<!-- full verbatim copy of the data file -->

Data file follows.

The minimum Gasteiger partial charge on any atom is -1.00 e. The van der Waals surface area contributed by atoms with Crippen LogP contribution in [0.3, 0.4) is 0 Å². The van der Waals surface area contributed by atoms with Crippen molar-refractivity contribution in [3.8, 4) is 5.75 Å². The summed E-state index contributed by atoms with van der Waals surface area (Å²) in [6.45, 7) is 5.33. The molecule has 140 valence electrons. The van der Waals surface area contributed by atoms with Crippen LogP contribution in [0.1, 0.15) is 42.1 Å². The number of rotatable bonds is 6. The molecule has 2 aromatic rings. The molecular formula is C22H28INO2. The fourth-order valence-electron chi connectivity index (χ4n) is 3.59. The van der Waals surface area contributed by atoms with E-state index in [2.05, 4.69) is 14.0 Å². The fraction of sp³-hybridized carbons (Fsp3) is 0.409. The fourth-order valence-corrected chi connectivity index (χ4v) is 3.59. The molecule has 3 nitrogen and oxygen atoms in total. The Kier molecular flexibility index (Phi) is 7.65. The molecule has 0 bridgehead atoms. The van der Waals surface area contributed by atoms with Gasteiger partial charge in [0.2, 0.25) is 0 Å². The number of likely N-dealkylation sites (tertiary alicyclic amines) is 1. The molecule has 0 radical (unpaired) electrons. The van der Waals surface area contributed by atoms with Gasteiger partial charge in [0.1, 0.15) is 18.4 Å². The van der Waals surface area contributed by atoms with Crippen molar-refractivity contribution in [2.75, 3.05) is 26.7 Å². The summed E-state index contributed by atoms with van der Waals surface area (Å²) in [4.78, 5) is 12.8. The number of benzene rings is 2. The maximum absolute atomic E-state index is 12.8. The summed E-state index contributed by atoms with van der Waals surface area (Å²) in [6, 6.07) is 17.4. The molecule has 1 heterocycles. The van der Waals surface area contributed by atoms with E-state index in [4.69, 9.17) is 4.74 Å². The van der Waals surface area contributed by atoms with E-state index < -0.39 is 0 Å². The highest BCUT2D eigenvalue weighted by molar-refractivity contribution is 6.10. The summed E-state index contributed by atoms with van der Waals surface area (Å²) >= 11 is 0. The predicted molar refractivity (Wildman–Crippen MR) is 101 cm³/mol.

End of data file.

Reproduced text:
The minimum Gasteiger partial charge on any atom is -1.00 e. The van der Waals surface area contributed by atoms with Crippen LogP contribution in [0.3, 0.4) is 0 Å². The van der Waals surface area contributed by atoms with Crippen molar-refractivity contribution in [3.8, 4) is 5.75 Å². The summed E-state index contributed by atoms with van der Waals surface area (Å²) in [6.45, 7) is 5.33. The molecule has 140 valence electrons. The van der Waals surface area contributed by atoms with Crippen LogP contribution in [0.1, 0.15) is 42.1 Å². The number of rotatable bonds is 6. The molecule has 2 aromatic rings. The molecular formula is C22H28INO2. The fourth-order valence-electron chi connectivity index (χ4n) is 3.59. The van der Waals surface area contributed by atoms with E-state index in [2.05, 4.69) is 14.0 Å². The fraction of sp³-hybridized carbons (Fsp3) is 0.409. The fourth-order valence-corrected chi connectivity index (χ4v) is 3.59. The molecule has 3 nitrogen and oxygen atoms in total. The Kier molecular flexibility index (Phi) is 7.65. The molecule has 0 bridgehead atoms. The van der Waals surface area contributed by atoms with Gasteiger partial charge in [0.2, 0.25) is 0 Å². The number of likely N-dealkylation sites (tertiary alicyclic amines) is 1. The molecule has 0 radical (unpaired) electrons. The van der Waals surface area contributed by atoms with Gasteiger partial charge in [0.1, 0.15) is 18.4 Å². The van der Waals surface area contributed by atoms with Crippen molar-refractivity contribution in [2.75, 3.05) is 26.7 Å². The summed E-state index contributed by atoms with van der Waals surface area (Å²) in [4.78, 5) is 12.8. The number of benzene rings is 2. The maximum absolute atomic E-state index is 12.8. The summed E-state index contributed by atoms with van der Waals surface area (Å²) in [6, 6.07) is 17.4. The molecule has 1 heterocycles. The van der Waals surface area contributed by atoms with E-state index in [4.69, 9.17) is 4.74 Å². The van der Waals surface area contributed by atoms with E-state index < -0.39 is 0 Å². The highest BCUT2D eigenvalue weighted by molar-refractivity contribution is 6.10. The summed E-state index contributed by atoms with van der Waals surface area (Å²) >= 11 is 0. The predicted molar refractivity (Wildman–Crippen MR) is 101 cm³/mol.